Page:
Nevertheless I spent a very pleasant day there, conversing with people of my own kind in my own tongue ; even though I missed the rarer atmosphere of the wilds, and the wild man's ways, that appertain in the Further North.
The remainder of my journey south was of little account and may be briefly told.
Leaving Cumberland House, I travelled all day by horse-sled, and camped for the night in the Saskatchewan Valley about fifteen miles west of the Pas ; and next day completed the distance to the railway terminus.
The following day I boarded the train and, via Prince Albert, reached Regina, my destination, at midnight on January 14.
One or two peculiar and amusing incidents occurred in those first days of my return to civilisation.
I had, of necessity, no European clothing, and was therefore, to my embarrassment, clad in my rude Eskimo costume. I will not readily forget the steward on the dining-car on the train when, in this garb, I first entered for a meal; nor his subsequent astonishment when I requested him to bring me vegetables only-first one course ; then another; and yet another, while his face lengthened in perplexity ; and he finally told me there were no more vegetables on the train. I probably looked a grim customer, but by the time he had finished serving me I felt satisfied that he thought I was mad. Nor die! he look altogether credulous when I told him at the end of the meal that I had not tasted vegetables for nine months, and that prolonged fish and meat diet had given me a tremendous craving for them; and that therefore he had given me the finest meal I had ever enjoyed.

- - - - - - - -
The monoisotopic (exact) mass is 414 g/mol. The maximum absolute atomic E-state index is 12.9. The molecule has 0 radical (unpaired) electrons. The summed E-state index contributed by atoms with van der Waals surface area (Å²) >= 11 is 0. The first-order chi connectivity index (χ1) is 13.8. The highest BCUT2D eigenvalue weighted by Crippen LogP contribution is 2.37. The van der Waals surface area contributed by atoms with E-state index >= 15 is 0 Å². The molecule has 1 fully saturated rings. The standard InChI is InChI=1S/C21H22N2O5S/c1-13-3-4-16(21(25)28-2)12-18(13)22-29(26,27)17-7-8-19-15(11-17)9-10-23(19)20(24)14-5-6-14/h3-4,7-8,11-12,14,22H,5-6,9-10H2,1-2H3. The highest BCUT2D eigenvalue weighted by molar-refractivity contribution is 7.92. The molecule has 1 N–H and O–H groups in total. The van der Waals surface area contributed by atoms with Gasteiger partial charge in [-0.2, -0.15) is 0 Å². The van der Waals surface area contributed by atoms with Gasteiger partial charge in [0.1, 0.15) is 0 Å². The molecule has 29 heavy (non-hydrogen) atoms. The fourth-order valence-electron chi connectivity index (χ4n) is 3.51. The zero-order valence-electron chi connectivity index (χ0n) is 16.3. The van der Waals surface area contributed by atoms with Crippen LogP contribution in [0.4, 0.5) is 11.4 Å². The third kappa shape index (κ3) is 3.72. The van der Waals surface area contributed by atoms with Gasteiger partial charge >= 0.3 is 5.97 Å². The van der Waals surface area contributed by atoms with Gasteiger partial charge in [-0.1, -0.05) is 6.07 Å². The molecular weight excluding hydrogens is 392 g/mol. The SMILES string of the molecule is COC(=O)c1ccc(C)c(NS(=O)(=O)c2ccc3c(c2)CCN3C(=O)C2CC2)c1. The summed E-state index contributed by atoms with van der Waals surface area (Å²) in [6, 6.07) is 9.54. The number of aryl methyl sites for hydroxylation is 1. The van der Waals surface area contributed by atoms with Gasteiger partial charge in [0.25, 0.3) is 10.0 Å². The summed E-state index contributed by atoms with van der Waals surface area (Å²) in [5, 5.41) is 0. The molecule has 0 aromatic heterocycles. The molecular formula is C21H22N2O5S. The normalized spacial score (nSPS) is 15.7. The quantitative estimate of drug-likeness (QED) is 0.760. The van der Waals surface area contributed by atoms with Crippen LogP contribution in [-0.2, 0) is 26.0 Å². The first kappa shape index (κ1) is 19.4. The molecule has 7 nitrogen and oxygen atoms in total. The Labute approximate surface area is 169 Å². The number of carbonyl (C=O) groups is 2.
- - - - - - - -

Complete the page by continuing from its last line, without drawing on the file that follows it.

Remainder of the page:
At Prince Albert my clothing afforded me further embarrassment, for I was an odd figure among the city population, but particularly were the dogs in the streets disconcerting, for they scented the strange smell of the Caribou skins (for they retain a peculiar, ineradicable scent of the type one associates with Harris tweed) and would circle behind me to follow curiously, and sometimes to bark alarmingly. At times as many as half a dozen dogs had gathered about me in this way, until I found it expedient to turn down a side street and chase them away.
Still further, my home and worldly belongings of the previous year were at Craven, twenty miles away from Regina, so when I reached the latter city, I had to spend the day in Arctic garb. In the evening I dined with some old friends, who were amused and kind enough to take my Eskimo clothing in good part. Moreover there was a fancy-dress Carnival at the skating-rink that night, and they persisted in persuading me to accompany them there. This, in the end, I consented to do, and on reaching the rink skated on the ice until the costumes were judged, whereupon I was awarded the first prize-and I had not changed an article of my everyday Far North Caribou clothing. . . .
So had I come off the long trail to my own people. Soon was I speeding east, and to England, and to war, but carrying memories that nothing could erase of the wonderful country I had seen in a virgin land of the Wild.
The years of war have passed since then, yet so great is the attraction of that vast lone land that sleeps in the lap of a mighty Destiny, through endless summers of lovely garbing, and winters of drear snow wastes, that I still can repeat, " I've bade 'it' good-bye-but I can't."
Some day, if I live, I will go back.